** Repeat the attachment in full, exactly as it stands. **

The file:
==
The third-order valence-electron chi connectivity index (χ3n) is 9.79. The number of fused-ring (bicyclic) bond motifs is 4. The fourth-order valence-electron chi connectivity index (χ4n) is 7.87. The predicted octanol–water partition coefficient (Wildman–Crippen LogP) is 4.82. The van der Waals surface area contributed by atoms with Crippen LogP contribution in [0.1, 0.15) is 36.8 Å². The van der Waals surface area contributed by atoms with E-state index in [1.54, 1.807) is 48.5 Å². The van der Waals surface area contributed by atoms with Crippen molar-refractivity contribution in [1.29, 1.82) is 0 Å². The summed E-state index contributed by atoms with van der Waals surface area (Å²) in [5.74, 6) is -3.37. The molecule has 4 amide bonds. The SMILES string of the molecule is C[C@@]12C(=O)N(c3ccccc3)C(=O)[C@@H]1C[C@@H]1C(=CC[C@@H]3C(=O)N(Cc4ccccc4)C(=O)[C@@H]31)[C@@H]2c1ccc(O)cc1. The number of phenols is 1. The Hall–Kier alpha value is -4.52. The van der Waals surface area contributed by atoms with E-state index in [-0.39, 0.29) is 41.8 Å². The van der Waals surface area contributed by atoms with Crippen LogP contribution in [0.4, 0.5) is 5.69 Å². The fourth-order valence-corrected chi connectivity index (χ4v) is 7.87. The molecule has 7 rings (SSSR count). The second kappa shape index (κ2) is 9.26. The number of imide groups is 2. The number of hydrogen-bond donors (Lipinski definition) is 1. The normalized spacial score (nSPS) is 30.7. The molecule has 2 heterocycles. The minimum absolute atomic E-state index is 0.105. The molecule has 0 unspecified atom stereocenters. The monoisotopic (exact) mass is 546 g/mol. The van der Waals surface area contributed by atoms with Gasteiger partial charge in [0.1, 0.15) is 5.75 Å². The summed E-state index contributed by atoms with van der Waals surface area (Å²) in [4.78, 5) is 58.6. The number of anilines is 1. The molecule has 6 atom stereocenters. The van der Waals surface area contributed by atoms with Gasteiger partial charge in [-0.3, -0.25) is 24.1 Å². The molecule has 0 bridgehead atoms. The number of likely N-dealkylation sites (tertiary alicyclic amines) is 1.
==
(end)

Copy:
The third-order valence-electron chi connectivity index (χ3n) is 9.79. The number of fused-ring (bicyclic) bond motifs is 4. The fourth-order valence-electron chi connectivity index (χ4n) is 7.87. The predicted octanol–water partition coefficient (Wildman–Crippen LogP) is 4.82. The van der Waals surface area contributed by atoms with Crippen LogP contribution in [0.1, 0.15) is 36.8 Å². The van der Waals surface area contributed by atoms with E-state index in [1.54, 1.807) is 48.5 Å². The van der Waals surface area contributed by atoms with Crippen molar-refractivity contribution in [1.29, 1.82) is 0 Å². The summed E-state index contributed by atoms with van der Waals surface area (Å²) in [5.74, 6) is -3.37. The molecule has 4 amide bonds. The SMILES string of the molecule is C[C@@]12C(=O)N(c3ccccc3)C(=O)[C@@H]1C[C@@H]1C(=CC[C@@H]3C(=O)N(Cc4ccccc4)C(=O)[C@@H]31)[C@@H]2c1ccc(O)cc1. The number of phenols is 1. The Hall–Kier alpha value is -4.52. The van der Waals surface area contributed by atoms with E-state index in [-0.39, 0.29) is 41.8 Å². The van der Waals surface area contributed by atoms with Crippen LogP contribution in [0.4, 0.5) is 5.69 Å². The fourth-order valence-corrected chi connectivity index (χ4v) is 7.87. The molecule has 7 rings (SSSR count). The second kappa shape index (κ2) is 9.26. The number of imide groups is 2. The number of hydrogen-bond donors (Lipinski definition) is 1. The normalized spacial score (nSPS) is 30.7. The molecule has 2 heterocycles. The minimum absolute atomic E-state index is 0.105. The molecule has 0 unspecified atom stereocenters. The monoisotopic (exact) mass is 546 g/mol. The van der Waals surface area contributed by atoms with Gasteiger partial charge in [0.1, 0.15) is 5.75 Å². The summed E-state index contributed by atoms with van der Waals surface area (Å²) in [4.78, 5) is 58.6. The number of anilines is 1. The molecule has 6 atom stereocenters. The van der Waals surface area contributed by atoms with Gasteiger partial charge in [-0.3, -0.25) is 24.1 Å². The molecule has 0 bridgehead atoms. The number of likely N-dealkylation sites (tertiary alicyclic amines) is 1.